IRS Tax Tip 2017-06: How Exemptions and Dependents Can Reduce Taxable Income

Source: IRS Tax Tip 2017-06: How Exemptions and Dependents Can Reduce Taxable Income

 

How Exemptions and Dependents Can Reduce Taxable Income

Most taxpayers can claim an exemption for themselves and reduce their taxable income on their tax return. They may also be able to claim an exemption for each of their dependents. Each exemption normally allows them to deduct $4,050 on their 2016 tax return. Here are seven key points to keep in mind on dependents and exemptions:

1. Personal Exemptions.  Taxpayers can usually claim exemptions for themselves and their spouses on a jointly filed tax return. For married taxpayers filing separate returns, an exemption can only be claimed for a spouse if that spouse:

  • Had no gross income,
  • Is not filing a tax return, and
  • Was not the dependent of another taxpayer.

2. Exemptions for Dependents.  A dependent is either a child or a relative who meets a set of tests. Taxpayers can normally claim dependents as exemptions. List a Social Security number for each dependent. For more on these rules, see IRS Publication 501, Exemptions, Standard Deduction and Filing Information.

3. No Exemption on Dependent’s Return. If a taxpayer can claim a person as a dependent, then that dependent cannot claim a personal exemption on his or her own tax return. This is true even if no one claims that person on a tax return.

4. Dependents May Have to File. A dependent may have to file a tax return. This depends on certain factors like total income, whether they are married and if they owe certain taxes.

5. Exemption Phase-Out.  Taxpayers earning above a certain amount will lose part or all the $4,050 exemption. See Publication 501 for details.

6. E-file Your Tax Return.  The IRS urges taxpayers to kick the paper habit. IRS E-file options include free Volunteer Assistance, IRS Free File, commercial software and professional assistance.

7. Try the IRS Online Tool.  Get questions answered by using  the Interactive Tax Assistant tool on IRS.gov.

Taxpayers should keep a copy of their tax return. Beginning in 2017, taxpayers using a software product for the first time may need their Adjusted Gross Income (AGI) amount from their prior-year tax return to verify their identity. Taxpayers can learn more about how to verify their identity and electronically sign tax returns at Validating Your Electronically Filed Tax Return.

IRS YouTube Videos:

Use the EITC Assistant: Earned Income Tax Credit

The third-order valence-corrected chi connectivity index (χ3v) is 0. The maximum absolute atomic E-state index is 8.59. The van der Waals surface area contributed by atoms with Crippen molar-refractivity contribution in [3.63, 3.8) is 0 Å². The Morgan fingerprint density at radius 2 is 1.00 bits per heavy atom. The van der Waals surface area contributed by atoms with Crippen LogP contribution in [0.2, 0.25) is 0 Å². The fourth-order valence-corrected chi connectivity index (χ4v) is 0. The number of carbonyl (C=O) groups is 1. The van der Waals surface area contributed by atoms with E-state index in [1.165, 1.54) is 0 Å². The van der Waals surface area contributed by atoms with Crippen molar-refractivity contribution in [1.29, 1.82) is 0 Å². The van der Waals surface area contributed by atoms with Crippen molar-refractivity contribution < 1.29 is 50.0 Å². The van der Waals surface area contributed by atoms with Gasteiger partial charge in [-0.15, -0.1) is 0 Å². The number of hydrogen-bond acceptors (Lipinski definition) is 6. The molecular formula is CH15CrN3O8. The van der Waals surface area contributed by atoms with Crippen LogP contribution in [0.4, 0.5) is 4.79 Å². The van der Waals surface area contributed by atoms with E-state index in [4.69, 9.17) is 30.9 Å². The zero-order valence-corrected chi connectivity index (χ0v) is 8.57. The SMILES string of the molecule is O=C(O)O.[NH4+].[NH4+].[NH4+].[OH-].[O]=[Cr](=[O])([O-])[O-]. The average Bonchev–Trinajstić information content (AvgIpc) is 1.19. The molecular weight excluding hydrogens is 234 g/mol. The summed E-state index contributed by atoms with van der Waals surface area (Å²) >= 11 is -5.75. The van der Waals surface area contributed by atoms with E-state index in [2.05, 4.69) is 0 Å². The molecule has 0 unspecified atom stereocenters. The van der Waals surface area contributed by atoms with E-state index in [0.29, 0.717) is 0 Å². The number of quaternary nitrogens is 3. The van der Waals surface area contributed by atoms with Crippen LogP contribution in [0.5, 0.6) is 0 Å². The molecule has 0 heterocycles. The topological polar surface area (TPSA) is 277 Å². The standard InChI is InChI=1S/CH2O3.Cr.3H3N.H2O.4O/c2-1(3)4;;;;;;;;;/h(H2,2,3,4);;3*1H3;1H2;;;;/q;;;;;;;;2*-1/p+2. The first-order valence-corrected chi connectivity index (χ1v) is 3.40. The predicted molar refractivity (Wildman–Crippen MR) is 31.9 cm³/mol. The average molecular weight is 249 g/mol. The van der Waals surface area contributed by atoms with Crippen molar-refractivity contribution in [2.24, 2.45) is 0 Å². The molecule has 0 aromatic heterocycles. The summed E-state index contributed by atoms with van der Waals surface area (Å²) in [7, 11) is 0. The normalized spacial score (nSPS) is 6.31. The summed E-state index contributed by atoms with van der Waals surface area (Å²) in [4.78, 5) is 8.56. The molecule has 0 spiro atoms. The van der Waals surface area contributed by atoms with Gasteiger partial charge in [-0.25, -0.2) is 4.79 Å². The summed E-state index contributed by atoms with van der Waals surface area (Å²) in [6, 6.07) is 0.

This credit phases out depending on qualified dependents and income requirements.

 

In the event you qualify for the EITC, refunds will be delayed until after February 15, 2017 .   This is due to erroneous credits claimed for unqualified dependents last year as well as other taxpayer fraud.

 

Be prepared to answer the Due Diligence questions!

 

Source: Use the EITC Assistant

Delayed refunds for returns claiming certain credits.

Due to changes in the law, the IRS can’t issue refunds before February 15, 2017, for returns that claim the earned income credit or the additional child tax credit.

This delay applies to the entire refund, not just the portion associated with these credits. Although the IRS will begin releasing refunds for returns that claim these credits on February 15, because of the time it generally takes banking or financial systems to process deposits, it is unlikely that your refund will arrive in your bank account or on a debit card before the week of February 27 (assuming your return has no processing issues and you elect direct deposit).

If you filed your return before February 15, you can check Where’s My Refund on IRS.gov (IRS.gov/refunds) a few days after February 15 for your projected deposit date. Where’s My Refund and the IRS2Go phone app remain the best ways to check the status of any refund.

FORWARDED | IRS Tax Tip # 11: IRS, States, Industry Urge Taxpayers to Learn Signs of Identity Theft

IRS, States, Industry Urge Taxpayers to Learn Signs of Identity Theft

No matter how careful you are, identity thieves may be able to steal your personal information. If this happens, thieves try to turn that data quickly into cash by filing fraudulent tax returns.

The IRS, state tax agencies and the nation’s tax industry ask for your help in their effort to combat identity theft and fraudulent returns. Working in partnership with you, we can make a difference.

That’s why we launched a public awareness campaign called “Taxes. Security. Together.” We’ve also started a new series of security awareness tips that can help protect you from cybercriminals.

Here are a few signs that you may be a victim of tax-related identity theft:

  1. Your attempt to file your tax return electronically is rejected. You get a message saying a return with a duplicate Social Security number has been filed. First, check to make sure you did not transpose any numbers. Also, make sure one of your dependents, for example, your college-age child, did not file a tax return and claim themselves. If your information is accurate, and you still can’t successfully e-file because of a duplicate SSN, you may be a victim of identity theft. You should complete Form 14039, Identity Theft Affidavit. Attach it to the top of a paper tax return and mail to the IRS.
  2. You receive a letter from the IRS asking you to verify whether you sent a tax return bearing your name and SSN. The IRS holds suspicious tax returns and sends taxpayers letters to verify them. If you did not file the tax return, follow the instructions in the IRS letter immediately.
  3. You receive income information at tax time from an employer unknown to you. Employment-related identity theft involves the use of your SSN by someone, generally an undocumented worker, for employment purposes only.